The idea of focusing on “progress not perfection” is not a new one. I can’t claim authorship or take credit for the profound thought. It’s a suggestion touted by support groups, spiritual leaders, motivational speakers, and fitness instructors around the world.
Progress Not Perfection
It’s a few simple words that convey a great big message.
The slogan popped into my mind as I read Sara Saddington’s post on Chasing Audacious Goals. I found myself smiling as I read about her first draft celebration. I’ll admit, I would not have thought to celebrate that progress, but it’s an inspired idea! It’s an important milestone that deserves recognition. And as Sara explained, celebrating that victory created a memory she can hang on to as she works toward her ultimate goal.
It’s the embodiment of celebrating progress, not perfection.
I used to identify as a Perfectionist. I wore the label with pride. I believed it made me sound responsible, hard-working, and accomplished. My perfectionist tendencies meant I was always striving to do and be better, which seems admirable at face value. In practice though, it means I’m rarely satisfied or content with my achievements. Because, spoiler alert, I’m never perfect, and neither is anything I do. I’m discovering that expecting or striving for perfection, is unrealistic, unfair, and often unkind.
My unrealistic quest for perfection has hindered me in many ways over the years.
Perfectionism Kept My Goals Small
When I accept nothing less than perfection, I’m forced to keep to my goals small. There are no audacious goals for me. I can’t set them! What if I fail? My need to accomplish things perfectly keeps me from dreaming big and reaching for the stars.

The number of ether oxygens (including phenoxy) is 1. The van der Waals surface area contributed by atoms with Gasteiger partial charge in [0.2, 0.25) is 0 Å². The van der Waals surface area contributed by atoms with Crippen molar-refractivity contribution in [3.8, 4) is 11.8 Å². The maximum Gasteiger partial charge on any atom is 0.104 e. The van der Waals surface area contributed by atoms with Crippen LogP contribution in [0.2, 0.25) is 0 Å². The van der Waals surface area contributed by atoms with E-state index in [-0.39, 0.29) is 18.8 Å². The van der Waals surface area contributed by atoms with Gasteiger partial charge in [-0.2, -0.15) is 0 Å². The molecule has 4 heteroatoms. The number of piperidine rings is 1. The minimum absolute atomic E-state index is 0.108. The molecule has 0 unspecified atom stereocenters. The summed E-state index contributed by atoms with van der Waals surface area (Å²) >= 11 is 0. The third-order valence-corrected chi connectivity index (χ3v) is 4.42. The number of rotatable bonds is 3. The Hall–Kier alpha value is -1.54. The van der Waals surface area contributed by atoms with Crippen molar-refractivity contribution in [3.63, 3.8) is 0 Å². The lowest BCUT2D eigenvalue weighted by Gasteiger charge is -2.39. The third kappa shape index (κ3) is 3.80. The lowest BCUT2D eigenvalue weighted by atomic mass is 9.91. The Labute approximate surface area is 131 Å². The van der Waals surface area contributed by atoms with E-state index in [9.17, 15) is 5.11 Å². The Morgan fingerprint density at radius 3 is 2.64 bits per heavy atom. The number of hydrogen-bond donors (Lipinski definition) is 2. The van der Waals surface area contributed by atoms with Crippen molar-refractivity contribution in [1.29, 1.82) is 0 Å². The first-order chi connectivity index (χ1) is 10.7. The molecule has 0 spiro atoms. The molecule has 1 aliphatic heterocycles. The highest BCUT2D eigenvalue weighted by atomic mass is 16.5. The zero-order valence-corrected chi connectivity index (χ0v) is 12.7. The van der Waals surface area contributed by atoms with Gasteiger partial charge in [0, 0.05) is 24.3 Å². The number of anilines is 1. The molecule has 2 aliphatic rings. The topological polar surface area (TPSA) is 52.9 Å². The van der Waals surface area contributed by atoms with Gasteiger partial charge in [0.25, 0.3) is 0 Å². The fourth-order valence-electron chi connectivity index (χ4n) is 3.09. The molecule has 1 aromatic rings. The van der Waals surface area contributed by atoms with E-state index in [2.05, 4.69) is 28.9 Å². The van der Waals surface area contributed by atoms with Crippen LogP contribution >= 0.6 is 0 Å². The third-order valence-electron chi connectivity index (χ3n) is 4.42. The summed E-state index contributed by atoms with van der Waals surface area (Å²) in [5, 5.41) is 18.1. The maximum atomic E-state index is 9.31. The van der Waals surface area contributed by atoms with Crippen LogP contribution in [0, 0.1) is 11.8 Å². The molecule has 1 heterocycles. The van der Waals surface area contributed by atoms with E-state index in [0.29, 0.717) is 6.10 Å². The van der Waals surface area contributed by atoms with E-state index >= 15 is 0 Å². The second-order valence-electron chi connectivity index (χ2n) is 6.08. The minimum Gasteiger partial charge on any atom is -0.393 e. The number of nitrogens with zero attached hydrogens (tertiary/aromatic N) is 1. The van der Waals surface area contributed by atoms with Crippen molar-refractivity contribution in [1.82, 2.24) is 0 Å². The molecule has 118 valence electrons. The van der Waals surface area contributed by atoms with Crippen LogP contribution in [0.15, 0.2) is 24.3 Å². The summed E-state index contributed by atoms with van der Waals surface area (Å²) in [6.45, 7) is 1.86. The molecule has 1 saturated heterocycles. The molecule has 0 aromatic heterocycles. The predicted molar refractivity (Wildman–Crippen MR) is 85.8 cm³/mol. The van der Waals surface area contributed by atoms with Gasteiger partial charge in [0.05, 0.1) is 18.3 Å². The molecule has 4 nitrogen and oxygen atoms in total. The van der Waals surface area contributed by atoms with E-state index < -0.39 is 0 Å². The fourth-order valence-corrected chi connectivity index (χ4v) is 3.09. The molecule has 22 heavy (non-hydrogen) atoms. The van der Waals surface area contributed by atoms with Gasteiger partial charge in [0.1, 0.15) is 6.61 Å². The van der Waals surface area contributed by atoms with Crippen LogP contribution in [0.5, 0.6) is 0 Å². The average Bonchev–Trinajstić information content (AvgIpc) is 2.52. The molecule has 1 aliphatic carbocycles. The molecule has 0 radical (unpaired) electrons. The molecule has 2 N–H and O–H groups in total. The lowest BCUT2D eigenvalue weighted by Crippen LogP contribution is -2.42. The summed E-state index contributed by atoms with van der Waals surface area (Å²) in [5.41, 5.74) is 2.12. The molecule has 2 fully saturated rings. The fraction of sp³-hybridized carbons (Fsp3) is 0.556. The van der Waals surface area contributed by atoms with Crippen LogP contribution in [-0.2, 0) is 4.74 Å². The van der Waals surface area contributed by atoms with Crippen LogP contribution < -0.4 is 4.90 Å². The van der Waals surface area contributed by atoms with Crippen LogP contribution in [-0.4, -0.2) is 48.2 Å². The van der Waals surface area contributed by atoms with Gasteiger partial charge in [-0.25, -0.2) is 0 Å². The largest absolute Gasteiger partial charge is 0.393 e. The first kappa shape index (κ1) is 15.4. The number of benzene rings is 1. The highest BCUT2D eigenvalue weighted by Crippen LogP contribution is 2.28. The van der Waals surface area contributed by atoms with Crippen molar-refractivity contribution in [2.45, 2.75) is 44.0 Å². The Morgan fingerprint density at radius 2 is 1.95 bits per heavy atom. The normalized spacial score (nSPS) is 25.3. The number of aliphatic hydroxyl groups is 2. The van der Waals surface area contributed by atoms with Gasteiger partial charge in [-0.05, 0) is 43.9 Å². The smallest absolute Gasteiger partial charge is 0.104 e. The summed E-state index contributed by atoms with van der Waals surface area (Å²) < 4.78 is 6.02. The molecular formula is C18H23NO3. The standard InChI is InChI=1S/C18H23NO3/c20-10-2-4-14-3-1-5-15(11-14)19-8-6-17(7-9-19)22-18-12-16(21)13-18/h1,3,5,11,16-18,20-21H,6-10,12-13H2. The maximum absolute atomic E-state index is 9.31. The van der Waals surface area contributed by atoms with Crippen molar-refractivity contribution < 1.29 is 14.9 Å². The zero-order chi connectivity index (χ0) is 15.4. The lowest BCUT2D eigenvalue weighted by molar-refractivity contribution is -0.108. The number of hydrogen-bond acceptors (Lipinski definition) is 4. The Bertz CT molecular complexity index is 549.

I have talked myself out of applying for jobs, bidding for contracts, and tackling projects outside my comfort zone. If I don’t feel relatively confident that I’ll “nail it,” I find a reason not to try in the first place. Fear is a powerful motivator and, at times, paralyzing. It’s time to start remembering that failure can be a gift.
Perfectionism Blinded Me to Incremental Improvement
When I accept nothing less than perfection, I’m unable to celebrate the milestones along the road toward my end goal. Because I keep my eye on “the prize,” I forget to celebrate the incremental improvements that I’m making. And those deeds are enabling the future completion of the project. Perfectionism causes me to miss the journey and the lessons along the way. It keeps me focussed solely on the end game.
You see, there’s a mean girl’s voice in my head that tries to silence any celebration. She tells me that I haven’t met my ultimate goal, and I need to buckle down, achieve, and stop wasting time congratulating myself. And you know what? She’s wrong. Celebrating successful steps toward a goal will keeps us motivated to reach that goal.
Perfectionism Kept Me from Honoring My Limitations
It sounds empowering to say, “You can do anything you set your mind to.” But really, that’s not true. There are some things I’ll never be able to do! There are some talents I don’t have. There are some jobs that I’m not suited for. There are some goals I’ll never achieve. And that is okay.
There are plenty of things I can do, talents I do have, and jobs I’m suited for ideally. Honoring my limitations and accepting that is freeing. Spending time beating myself for what I can’t do, or trying to force myself to succeed at a project that isn’t in my wheelhouse doesn’t make sense. Recognizing those weaknesses and acknowledging them as acceptable can be empowering. Plus it frees my mind to focus on the stuff I’m good at.
Perfectionism Altered My Expectations of Others
When I’m expecting nothing but the best from myself, I find I’m much more demanding of everyone around me. I give less grace to others when I’m less gracious to myself. Conversely, when I ease up on myself, I find I’m more understanding when others make mistakes. As I’ve learned to ditch my perfectionist ways, I’ve become much more pleasant to be around.
When I accept nothing less than perfection, I do myself (and others) a disservice. So I’m working to redefine professional success and remembering that progress, not perfection is what I’m striving for each day. By doing that I hope to continue to recognize just how big those “small” victories along the way truly are.